To Grandpa ...with love

To Grandpa ...with love

A dark hallway, illuminated black and pictures settled steadily through strings on a wall and a lingering sound was enough to tug Metrolife into what was stated as a photo exhibition at India International Centre, recently. A melody enwraps you as you go through the images exhibited for “95 Mani Villa”, a dedication by Zishaan Akbar Latif to his grandfather who passed away a year ago on December 7.

“My music is a temple; within its walls I find a place to meet with God and leave the world behind” as this image flicks through the audio-visual, guiding the viewer cinematically through the daily routine of Zishaan’s grandfather, at 95 Mani Villa in Jhansi, it comes across as a quintessential reflection of his life.

It is exactly what a viewer carries back with him, an indelible imprint of a life well-lived; music that pervades the mind and becomes a symbolic sound for Mani Villa and the picture of ‘Mani’, Zishaan’s grandmother who makes a lingering appearance through a single image of her picture dotting across the photo-essay and audio-visual without ever being really present in those frames.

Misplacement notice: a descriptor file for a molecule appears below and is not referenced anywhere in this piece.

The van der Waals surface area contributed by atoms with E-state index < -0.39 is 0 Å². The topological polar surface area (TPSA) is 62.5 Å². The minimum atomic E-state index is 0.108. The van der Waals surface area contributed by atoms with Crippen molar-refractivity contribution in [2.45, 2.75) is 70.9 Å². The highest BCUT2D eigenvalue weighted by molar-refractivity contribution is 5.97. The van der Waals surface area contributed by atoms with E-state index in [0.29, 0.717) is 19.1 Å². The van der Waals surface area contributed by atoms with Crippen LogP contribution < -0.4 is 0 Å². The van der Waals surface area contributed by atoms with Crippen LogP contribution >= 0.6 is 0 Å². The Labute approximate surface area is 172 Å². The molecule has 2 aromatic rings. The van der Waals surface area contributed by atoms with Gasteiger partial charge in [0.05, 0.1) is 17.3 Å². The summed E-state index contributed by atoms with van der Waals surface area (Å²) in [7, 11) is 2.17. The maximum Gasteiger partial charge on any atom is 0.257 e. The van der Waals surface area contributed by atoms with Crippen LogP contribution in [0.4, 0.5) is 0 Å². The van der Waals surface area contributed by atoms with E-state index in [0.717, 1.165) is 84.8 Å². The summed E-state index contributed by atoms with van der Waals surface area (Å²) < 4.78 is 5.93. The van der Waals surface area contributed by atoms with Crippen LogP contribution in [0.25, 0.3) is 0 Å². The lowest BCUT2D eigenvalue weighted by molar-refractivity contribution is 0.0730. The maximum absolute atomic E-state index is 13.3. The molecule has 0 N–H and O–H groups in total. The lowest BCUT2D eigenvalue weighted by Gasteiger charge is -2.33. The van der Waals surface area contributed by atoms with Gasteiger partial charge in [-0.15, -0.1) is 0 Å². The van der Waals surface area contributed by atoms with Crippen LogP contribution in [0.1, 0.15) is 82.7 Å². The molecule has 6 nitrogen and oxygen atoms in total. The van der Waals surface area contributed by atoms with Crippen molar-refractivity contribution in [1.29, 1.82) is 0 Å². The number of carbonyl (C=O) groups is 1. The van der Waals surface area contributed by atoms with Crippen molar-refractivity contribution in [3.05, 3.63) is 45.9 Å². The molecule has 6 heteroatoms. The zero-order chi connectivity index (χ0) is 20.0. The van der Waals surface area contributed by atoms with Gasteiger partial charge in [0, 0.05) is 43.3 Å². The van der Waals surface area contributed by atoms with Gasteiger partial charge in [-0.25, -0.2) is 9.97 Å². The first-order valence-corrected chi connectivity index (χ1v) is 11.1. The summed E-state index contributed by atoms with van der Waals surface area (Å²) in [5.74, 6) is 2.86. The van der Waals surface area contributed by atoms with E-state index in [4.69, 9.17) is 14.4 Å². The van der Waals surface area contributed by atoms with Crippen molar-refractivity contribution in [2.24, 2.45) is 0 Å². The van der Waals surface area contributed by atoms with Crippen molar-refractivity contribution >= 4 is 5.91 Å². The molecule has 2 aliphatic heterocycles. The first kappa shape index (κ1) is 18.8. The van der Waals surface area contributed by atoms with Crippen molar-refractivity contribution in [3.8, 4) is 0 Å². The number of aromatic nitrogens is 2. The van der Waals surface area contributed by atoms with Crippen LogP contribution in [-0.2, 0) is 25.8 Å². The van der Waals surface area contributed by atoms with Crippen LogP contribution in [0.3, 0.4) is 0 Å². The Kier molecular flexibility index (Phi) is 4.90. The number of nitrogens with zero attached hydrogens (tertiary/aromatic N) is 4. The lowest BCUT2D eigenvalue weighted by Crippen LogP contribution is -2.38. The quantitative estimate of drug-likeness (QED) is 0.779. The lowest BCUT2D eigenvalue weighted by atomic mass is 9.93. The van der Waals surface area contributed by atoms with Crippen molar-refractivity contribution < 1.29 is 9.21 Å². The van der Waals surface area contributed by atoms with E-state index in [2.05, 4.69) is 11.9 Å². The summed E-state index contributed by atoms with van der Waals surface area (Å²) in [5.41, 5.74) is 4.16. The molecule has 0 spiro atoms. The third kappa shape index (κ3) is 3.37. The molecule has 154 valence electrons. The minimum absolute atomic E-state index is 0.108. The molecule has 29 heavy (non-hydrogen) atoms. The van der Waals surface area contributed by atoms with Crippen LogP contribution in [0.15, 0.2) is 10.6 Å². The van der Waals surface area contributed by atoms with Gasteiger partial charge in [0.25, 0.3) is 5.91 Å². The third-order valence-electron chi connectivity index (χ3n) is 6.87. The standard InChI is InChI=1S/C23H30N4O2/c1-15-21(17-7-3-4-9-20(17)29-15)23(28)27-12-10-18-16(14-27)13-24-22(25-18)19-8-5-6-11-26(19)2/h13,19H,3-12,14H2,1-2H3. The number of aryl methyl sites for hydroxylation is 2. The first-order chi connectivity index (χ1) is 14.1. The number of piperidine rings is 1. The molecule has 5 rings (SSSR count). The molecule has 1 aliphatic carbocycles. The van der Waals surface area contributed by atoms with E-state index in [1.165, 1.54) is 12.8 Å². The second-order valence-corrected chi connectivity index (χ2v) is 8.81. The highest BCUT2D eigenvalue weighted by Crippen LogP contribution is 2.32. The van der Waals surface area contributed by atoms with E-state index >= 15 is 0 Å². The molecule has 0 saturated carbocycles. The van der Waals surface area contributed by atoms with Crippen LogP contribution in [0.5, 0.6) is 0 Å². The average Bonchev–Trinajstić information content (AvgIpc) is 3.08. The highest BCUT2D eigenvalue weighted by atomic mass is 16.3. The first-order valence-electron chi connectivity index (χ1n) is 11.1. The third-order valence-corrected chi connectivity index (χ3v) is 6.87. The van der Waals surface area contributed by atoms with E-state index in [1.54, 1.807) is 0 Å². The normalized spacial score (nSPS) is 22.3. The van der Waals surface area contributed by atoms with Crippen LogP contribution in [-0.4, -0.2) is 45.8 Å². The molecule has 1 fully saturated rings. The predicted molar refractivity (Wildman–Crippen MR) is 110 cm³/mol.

“A smaller edit of this photo exhibition was a part of the first Delhi Photo Festival 2011 where Prashant Panjiar was helping us to edit it,” quips Zishaan, walking us through his photo exhibition at IIC. “This show is the end, the full circle, a goodbye, it’s a tribute to my grandfather. Seventh of December 2012 was when he passed away, it’s about reliving those moments. This show commemorates my grandfather’s life.”

There are diptychs, triptychs and contact sheets to bring to life some forty plus frames caught on film where Zishaan has captured his grandfather’s life, his last few birthdays’, family get togethers over tea and the palatial 95 Mani Villa in Jhansi with his grandfather’s constant companion, Gallant, his dog. 

In these pictures, Zishaan makes a strange appearance through the notes his grandfather writes to him. Their bonding aptly portrayed through the short notes on envelopes which he says are a part of Parsi tradition where children are given one rupee coins or money whenever they leave house.

Amit Mehra, the curator of the show says, “We have deliberately put up pictures in a dark room, illuminated only through the light inside the boxes (frames) so as to block out the vision of a viewer and make him delve into the life of Zishaan’s grandfather on an intimate level.” Their effort is quite palpable as you cannot walk out of the hallway, without thinking about your own loved ones. In the last frame that depicts Gallant with an empty chair and harmonium; one senses a conspicuous loss of one’s own loved one.

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